“Food is a human right,” he continues. “And people deserve good food.”

Volunteers load free groceries into cars for people experiencing food insecurity due to the coronavirus pandemic, December 1, 2020 in Los Angeles, California. - As of November 2020, food distribution by the Los Angeles Regional Food Bank has increased by 145% compared to the pre-pandemic levels. (Photo by Robyn Beck / AFP) (Photo by ROBYN BECK/AFP via Getty Images)
You are what you eat: Saving the world, one bite at a time
11:01 - Source: CNN

Community fridges may start as something small and singular, but even from the beginning, they are rooted to larger systems of social justice and activism.

“You can’t talk about food insecurity without talking about poverty, unemployment, housing and healthcare,” Springer says.

Mutual aid programs and issues of racial justice are deeply interwined, dating back to the Black Panther Party’s Free breakfast program in the 1960s, which is said to have been used as a template for the USDA’s school breakfast program. Community fridges are often decorated by local artists, splashed with bright messages of nonviolence and solidarity.

In Atlanta, each of Free99’s fridges is named after a Black community member who was killed by police or in police custody: Breonna (Taylor), Sandra (Bland), Elijah (McClain), Tamir (Rice). In Chicago, The Love Fridge’s locations and work intersect with abolitionist groups and important locations around the city where community action is already happening.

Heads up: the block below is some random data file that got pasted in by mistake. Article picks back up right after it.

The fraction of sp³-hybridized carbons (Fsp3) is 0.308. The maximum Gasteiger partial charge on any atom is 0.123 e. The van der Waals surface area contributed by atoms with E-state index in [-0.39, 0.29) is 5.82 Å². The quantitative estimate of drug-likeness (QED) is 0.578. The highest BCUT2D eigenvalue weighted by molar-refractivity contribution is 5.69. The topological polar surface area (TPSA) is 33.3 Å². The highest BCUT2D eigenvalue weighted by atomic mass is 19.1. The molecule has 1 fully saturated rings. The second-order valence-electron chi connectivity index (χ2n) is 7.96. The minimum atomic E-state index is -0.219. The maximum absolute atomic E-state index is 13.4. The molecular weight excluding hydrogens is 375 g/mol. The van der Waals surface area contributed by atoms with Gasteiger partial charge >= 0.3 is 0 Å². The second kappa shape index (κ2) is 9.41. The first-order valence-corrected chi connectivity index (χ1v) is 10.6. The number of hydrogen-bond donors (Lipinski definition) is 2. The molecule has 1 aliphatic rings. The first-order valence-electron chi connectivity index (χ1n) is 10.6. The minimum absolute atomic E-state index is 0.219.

Springer says making relationships with the people who use the fridges is the most powerful part.

It’s disgusting the way unhoused people, people in need are treated. These are our neighbors, and it’s like people don’t want to acknowledge they exist.” she says. “So our friends are grateful for the food, but they’re also grateful for not being invisible.”

“I think people are realizing that, ultimately, the only way we can make it is to rely on each other,” she continues. “This is how we should treat each other and this is the humanity with which we should operate.”

In caring hands, with the roots of a whole community running underneath, a single fridge can become a network of them. And together, they can become something more.

It takes work, yes. It takes time. But Springer and Von Haynes are showing it’s possible.